They’re on a little break right now, but Volkswagen plans to saunter back to America’s door, flowers and chocolates in hand.
As the diesel emissions scandal plods along to its buyback conclusion, the automaker plans to woo U.S. buyers with desirable products and a less confusing brand strategy, Automotive News reports.
Volkswagen brand chief Herbert Diess told reporters in Germany last week that the U.S. was still a target market primed for growth, but first the company must convince those buyers that it has changed its ways, and that it’s ready for commitment. (Read More…)
The Chrysler Corporation was riding high again by 1984, but were they riding high when they made this ad?
A turbocharged engine was a brand-new option that year, and the resurgent automaker clearly wanted to celebrate the hot little 2.2-liter by having one abduct a woman and take her to the afterlife. (Read More…)
Acura is turning 30, and to celebrate, it’s turning its attention away from the yuppy Gen-Xers who first discovered the brand to the hopeful, car-buying Millennials of today.
It’s not pandering for vehicle sales, it’s a relationship, see?
Honda’s luxury marque just launched a marketing campaign that seems perfectly designed to lure in the largest-growing segment of car buyers. Called “30 Years Young,” the ad plays up Acura’s status as the leading luxury brand of this age demographic, while stroking the ego of the Millennial buyer. (Read More…)
Nissan is trying to play Tesla’s lengthy Model 3 waiting list to its advantage.
A print ad that landed in the country’s most-read newspapers this morning is playing up the Model 3’s wait times, according to Automotive News, and encouraging EV buyers to go the faster route by buying a Leaf.
There’s nothing subtle about the ad, which would have been green-lit by Nissan’s intimidating sales and marketing head Christian Meunier. Since taking on the role in January, Meunier has laid out an aggressive marketing strategy, meaning the Leaf spot could be the first of many cheeky ads. (Read More…)
Chrysler needed a pitchman who could rally a nation of parents around its all-important 2017 Pacifica minivan, so it called on Jim Gaffigan.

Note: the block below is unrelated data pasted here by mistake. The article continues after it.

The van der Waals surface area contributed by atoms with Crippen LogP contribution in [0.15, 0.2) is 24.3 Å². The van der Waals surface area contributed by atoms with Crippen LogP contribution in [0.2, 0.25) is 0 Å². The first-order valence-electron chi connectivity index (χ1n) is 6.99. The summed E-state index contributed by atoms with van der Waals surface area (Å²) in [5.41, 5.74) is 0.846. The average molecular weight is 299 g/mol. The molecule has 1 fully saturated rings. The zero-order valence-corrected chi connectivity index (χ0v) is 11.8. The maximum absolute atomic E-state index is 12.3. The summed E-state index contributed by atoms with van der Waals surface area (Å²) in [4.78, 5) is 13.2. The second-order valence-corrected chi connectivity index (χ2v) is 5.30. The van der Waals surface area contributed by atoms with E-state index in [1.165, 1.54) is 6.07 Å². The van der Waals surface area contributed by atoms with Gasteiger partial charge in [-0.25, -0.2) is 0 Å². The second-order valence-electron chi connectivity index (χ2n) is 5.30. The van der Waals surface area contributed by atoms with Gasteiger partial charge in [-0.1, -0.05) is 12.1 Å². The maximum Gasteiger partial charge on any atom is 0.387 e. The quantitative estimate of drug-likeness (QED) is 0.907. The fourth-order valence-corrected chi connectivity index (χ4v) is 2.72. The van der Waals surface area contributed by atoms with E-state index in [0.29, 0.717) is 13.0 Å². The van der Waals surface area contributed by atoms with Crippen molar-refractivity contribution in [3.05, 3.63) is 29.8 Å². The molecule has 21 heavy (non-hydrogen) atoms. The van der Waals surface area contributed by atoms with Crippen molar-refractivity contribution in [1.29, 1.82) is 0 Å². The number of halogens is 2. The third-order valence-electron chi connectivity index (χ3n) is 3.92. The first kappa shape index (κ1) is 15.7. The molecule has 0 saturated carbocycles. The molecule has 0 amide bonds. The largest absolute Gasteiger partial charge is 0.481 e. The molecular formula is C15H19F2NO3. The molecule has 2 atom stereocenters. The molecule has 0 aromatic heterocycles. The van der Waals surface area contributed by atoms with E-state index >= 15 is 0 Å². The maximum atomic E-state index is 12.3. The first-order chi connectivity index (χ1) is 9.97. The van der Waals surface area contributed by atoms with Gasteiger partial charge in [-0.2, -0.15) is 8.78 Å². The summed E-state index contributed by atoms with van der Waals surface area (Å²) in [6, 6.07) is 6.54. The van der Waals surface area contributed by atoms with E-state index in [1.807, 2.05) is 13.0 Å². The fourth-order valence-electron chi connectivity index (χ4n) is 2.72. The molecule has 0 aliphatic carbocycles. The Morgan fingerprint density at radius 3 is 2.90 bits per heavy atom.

In a series of new commercials released by Fiat Chrysler Automobiles, the deadpan “everyman” stand-up comic talks up the Pacifica’s ability to improve one’s “dad brand.”
Gaffigan, known for refraining from profanity while practicing the time-honored art of observational humor, comes across as vaguely narcissistic and aloof in the ads, often forgetting the names of his own kids and watching video clips of himself on the Pacifica’s flip-up seatback monitors.
I worked at a Ford dealer in Silicon Valley from 1994 to 1999. It was a transitional time in the car business; a time when old-school car guys told war stories about back-lot portables stocked with sales incentives, while young consumers arrived with astonishingly accurate invoice and holdback information. We packed payments, sold $79 undercoat for $1,500, and occasionally found customers smarter than us.
By 1999, more than 40 percent of Americans were online and the Internet was democratizing information everywhere. If someone asked me then if the retail auto environment would be different 17 years hence, I would have emphatically responded yes.
I would have been wrong.
The car business and the customer experience are all but identical. The biggest change is perhaps the relocation of the smoking area.
Where do I start?
So, Honda unveiled a shoe yesterday, and it’s the next best thing to owning and driving a 2016 Civic.
At least, that’s what we’re led to believe. The limited edition…shoe…is a collaboration between Honda (maker of 3,000 pound vehicles that can drive places and are way pricier than pants), lifestyle-oriented digital media company Thrillist and menswear company JackThreads.
Yes, it’s called the HT3 Driving Shoe, and it premiered alongside the car that inspired it at a Thrillist-hosted Los Angeles shindig. We can’t confirm rumors that rioting broke out due to shoe anticipation.
Nissan’s U.S. sales boss delivered some Glengarry Glen Ross-style “motivation” to its ad agencies in order to pump up the brand’s weak messaging via a new campaign.
Christian Meunier, who took control of Nissan’s U.S. sales and marketing in January, dressed down a roomful of agency reps a week into his new job, according to Automotive News (via Ad Age).
With the Saab brand now functionally dead, could the next quirky car du jour for individuality-signalling Americans come from France?
All eyes will be on PSA Peugeot Citroen on April 5 as France’s top automaker reveals its new international growth strategy, possibly heralding a return to the long-abandoned U.S. market.
The U.S. and Iran are being looked at as potential export markets, now that PSA’s “Back in the Race” restructuring program has improved the financial fortunes of the once-struggling automaker. (Read More…)
Just when you thought you’d read the last article analyzing the vehicle purchasing habits of Millennials, here comes another from Canada’s largest national newspaper, the Globe and Mail.
“Why car companies spend so much time targeting hipsters” is the headline of Jon Cook’s story, which delves into the cringe-inducing ad campaigns automakers have crafted to lure young and hip people into showrooms.
The author touches on some valid marketing points in the piece, then un-ironically introduces people who embody the hipster stereotype to talk about what hipsters like themselves want.
For starters, “hipster” is not interchangeable with “Millennial,” and the tropes that come with hipsterdom do not necessarily resonate across the age spectrum occupied by Millennials (roughly, people born in the 1980s and ’90s).